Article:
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George Osborne must implement Charlotte Church tax reforms – and urgently

6 June 2015

7:42 AM

6 June 2015

7:42 AM

As the Chancellor prepares his post-election Budget, he faces an obvious opportunity. Throughout the last general election campaign, we heard from a great many people advocating higher taxes. And it’s not all vindictive: many, like the writer Polly Toynbee, would actually be liable for a higher tax on the 1pc. A significant number of wealthy people in Britain do actually want to give the government more of their money and at present, there is no easy way for them to do so. Strikingly the singer, Charlotte Church, recently declared that:

“I have paid all my tax since I was 12 years old, and I would certainly be happy if the rate was 60 per cent or 70 per cent. I wouldn’t move away, I wouldn’t have an offshore account.

That would be totally fine, for better infrastructure and public services and more of a Scandinavian model, which I see as far more progressive than the way we are, I would be absolutely fine with that.”

So: let her. At the end of our tax returns, we declare how much tax we owe. Osborne can introduce a new line in the tax return saying: if you think this isn’t enough, how much extra would you like to pay? People like Ms Toynbee and Ms Church can then fill in the extra so they can pay 50 per cent, or even 70 per cent, if they like.

This ‘nudge’ tax reform would be consistent with the liberal principles of a Conservative government while allowing left-wingers to act along with their conscience and hand over more of their income to the government.


So next time, rather than complain that they would be happy to pay 70 per cent tax, such people can proudly claim that they do pay 70 per cent tax. And they will have the tax return to prove it. At present, the only way people like Ms Church can contribute more is through an 1823 law allowing citizens to help reduce government debt (here). It was one of the first acts of Liberal Toryism, and one crying out to be updated.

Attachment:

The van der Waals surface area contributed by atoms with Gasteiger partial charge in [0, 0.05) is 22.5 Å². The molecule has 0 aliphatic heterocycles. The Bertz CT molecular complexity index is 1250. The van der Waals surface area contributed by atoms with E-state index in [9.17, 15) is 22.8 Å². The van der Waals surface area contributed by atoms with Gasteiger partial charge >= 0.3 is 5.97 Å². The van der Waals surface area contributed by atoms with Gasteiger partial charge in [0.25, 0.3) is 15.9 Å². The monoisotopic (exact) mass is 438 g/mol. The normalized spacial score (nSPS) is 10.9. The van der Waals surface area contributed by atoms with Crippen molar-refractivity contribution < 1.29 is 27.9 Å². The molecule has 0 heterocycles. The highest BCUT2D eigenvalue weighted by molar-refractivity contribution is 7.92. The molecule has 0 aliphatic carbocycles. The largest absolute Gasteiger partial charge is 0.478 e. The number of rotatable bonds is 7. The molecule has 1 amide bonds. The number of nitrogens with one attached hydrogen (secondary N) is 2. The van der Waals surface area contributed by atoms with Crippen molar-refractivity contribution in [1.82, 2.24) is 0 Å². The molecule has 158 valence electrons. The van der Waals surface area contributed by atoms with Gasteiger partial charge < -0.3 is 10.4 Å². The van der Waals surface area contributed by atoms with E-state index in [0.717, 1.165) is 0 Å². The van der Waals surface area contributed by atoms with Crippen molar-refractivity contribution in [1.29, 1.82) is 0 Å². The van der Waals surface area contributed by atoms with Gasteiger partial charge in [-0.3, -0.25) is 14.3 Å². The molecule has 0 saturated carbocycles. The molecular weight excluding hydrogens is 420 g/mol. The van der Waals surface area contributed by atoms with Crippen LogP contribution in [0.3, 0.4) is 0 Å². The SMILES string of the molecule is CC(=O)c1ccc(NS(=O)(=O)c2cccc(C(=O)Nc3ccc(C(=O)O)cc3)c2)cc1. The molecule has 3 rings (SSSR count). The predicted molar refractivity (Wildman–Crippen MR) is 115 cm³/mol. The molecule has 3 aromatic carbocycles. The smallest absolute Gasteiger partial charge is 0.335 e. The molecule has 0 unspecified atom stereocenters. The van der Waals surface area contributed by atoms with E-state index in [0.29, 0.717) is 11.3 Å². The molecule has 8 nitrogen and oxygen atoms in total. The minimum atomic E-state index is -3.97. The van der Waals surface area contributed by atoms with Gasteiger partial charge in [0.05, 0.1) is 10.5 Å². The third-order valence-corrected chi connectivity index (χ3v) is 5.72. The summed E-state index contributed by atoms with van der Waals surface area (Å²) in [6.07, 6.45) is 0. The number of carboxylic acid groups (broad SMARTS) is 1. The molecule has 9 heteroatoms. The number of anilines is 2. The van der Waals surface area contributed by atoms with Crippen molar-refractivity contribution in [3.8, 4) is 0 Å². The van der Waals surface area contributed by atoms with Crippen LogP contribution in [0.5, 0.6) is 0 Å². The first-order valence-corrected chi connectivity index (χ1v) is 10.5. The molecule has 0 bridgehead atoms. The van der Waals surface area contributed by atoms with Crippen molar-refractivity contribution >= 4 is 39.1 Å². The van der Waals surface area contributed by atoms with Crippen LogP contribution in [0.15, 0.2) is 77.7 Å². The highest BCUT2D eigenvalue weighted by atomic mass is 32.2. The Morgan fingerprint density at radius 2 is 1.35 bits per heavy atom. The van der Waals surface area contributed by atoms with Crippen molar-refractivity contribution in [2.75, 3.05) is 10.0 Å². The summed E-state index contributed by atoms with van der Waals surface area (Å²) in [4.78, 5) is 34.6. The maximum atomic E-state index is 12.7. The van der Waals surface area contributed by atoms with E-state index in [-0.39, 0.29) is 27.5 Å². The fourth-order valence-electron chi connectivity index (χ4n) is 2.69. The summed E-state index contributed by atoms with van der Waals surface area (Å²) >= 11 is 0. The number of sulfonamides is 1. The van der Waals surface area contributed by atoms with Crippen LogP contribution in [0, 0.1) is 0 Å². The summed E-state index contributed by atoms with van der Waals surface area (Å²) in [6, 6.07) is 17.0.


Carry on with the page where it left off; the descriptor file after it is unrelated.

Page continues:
Finally, at the end of each year, the Treasury can let us know what percentage of British taxpayers opted for extra payments. This would give a useful indication of the general appetite for the higher taxes.

UPDATE: Those saying that this voluntary tax would not make much difference are mistaken. The US runs this a similar (here) and under Osborne a huge share of the tax is drawn from tiny number of people. The best-paid 1pc now contribute 27pc of all income tax. The top 0.01pc pay 4.7pc (an average £2.6m each). The Charlotte Churches of our country – the 1 per cent, if you will – have never shouldered a greater share of the burden. So if she volunteered to shoulder an even larger share , it really would help bring an earlier end to austerity.

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